Science Translational Medicinejournal paper out this week shows some of the promise. Led by Hua Liu of the Johns Hopkins School of Medicine in Baltimore, a team showed that human induced stem cells grown into liver cells could thrive after transplantation into mice genetically engineered to have cirrhosis. Although 20,000 people are waiting for liver transplants nationwide, only about 7,000 of the operations take place every year, the study authors note, making finding an alternative source of liver transplant tissue a priority.
So, what's the catch? "Because they have been derived from the patient, it has been assumed these cells should be immune-tolerated once transplanted into patients," says Xu, the Nature study author, in a briefing for reporters. Immune system rejection is thebane of transplant patients. At best, transplant patients usually have to take immune-system suppressing drugs to continue tolerating the foreign tissue. At worst, patients see their own immune system attack the transplanted organ, a potentially-deadly event.
So, "we decided to investigate whether these (induced stem) cells indeed are immune tolerated by the patients," Xu said. The patients in this case were mice, for which the researchers grew both embryonic stem cells and two kinds of induced stem cells. One kind of induced stem cell was grown in a way that permanently altered the genes that "reprogrammed" them and the other had their reprogramming genes only briefly activated as they were created. The team then implanted the cells into the mice.
For decades, researchers have shown that embryonic stem cells implanted in their basic state into animals grow into "teratomas," messy tumors built of every kind of cell. Teratomas are one of the famously gross oddities of medicine, mixes of skin, bone and cartilage, that have appalled anatomists for decades. ("Sometimes they contain long black hair, sometimes a set of teeth. This has both hair and teeth," the fictional Dr.Stephen Maturin tells a companion who has discovered a teratoma in place of a pistol in the physician's holster, in Patrick O'Brian's novel Post Captain. "It belonged to a Mr. Elkins of the City, an eminent cheese-monger. I prize it much.") In the Nature study, Xu and colleagues found that mouse embryonic stem cells grew into these teratomas, and so did the induced stem cells.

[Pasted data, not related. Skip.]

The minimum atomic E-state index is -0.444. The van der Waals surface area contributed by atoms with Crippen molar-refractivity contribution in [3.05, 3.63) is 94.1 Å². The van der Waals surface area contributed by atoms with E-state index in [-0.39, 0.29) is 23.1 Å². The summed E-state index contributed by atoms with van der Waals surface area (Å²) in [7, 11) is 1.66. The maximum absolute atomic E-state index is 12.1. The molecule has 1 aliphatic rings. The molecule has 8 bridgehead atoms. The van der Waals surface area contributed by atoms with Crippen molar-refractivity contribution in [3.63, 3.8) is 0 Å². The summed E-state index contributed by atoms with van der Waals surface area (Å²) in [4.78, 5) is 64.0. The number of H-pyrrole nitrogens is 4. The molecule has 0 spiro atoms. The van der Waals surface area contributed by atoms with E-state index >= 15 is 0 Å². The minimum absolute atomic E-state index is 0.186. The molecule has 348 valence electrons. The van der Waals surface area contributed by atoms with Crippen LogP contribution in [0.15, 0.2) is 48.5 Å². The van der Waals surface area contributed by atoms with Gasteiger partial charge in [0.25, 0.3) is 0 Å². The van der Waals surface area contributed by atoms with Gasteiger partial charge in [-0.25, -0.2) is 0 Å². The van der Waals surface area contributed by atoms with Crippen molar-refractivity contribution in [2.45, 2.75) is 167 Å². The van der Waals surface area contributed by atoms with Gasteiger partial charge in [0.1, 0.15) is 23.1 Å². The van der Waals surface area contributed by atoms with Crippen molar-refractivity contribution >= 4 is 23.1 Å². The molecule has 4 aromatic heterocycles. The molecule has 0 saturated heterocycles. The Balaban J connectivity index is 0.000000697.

"What we found was the cells derived from the embryonic stem cells were completely immune-tolerated," Xu said, as expected. However the teratomas from the induced stem cells caused an immune response, the team found. Most worrisome, the immune response, he said, "is the same, actually, as the one involved in organ transplant rejection."
The team suspects that some of the induced cells give off foreign proteins as they grow, triggering an immune system attack. "We cannot conclude that all these cells are immunogenic (safe)," Xu concludes, for human transplant patients.
Stem cell biologists have argued for the last half-decade over subtle genetic differences between embryonic and induced stem cells, says biologist Joseph Ecker of the Salk Institute for Biological Studies in La Jolla, Calif. The new study says that debate, "misses the point that even one misregulated gene might cause havoc —in this case — rejection," Ecker says. "So it's not about quantity of misregulated genes in (induced) vs. (embryonic) cells but really quality of the level of effects on genes that have been observed."
The promise of the liver cells seen in the Science Translational Medicine study makes the situation even more confusing, Ecker adds, by email. "I think the bottom line message here is that there is an enormous long term potential for (induced stem) cells for regenerative medicine and in the near term, for studies of diseases like Parkinson's (syndrome) using patient cells." However, he concludes, a lot more work needs to be done before anyone transplants them into people.
In other words, stem cell scientists still have a lot of work ahead, as Abraham Flexner might have predicted. "The fear that the conquests of science may shortly leave research nothing to do vanishes," Flexner wrote, with each new generation of scientists.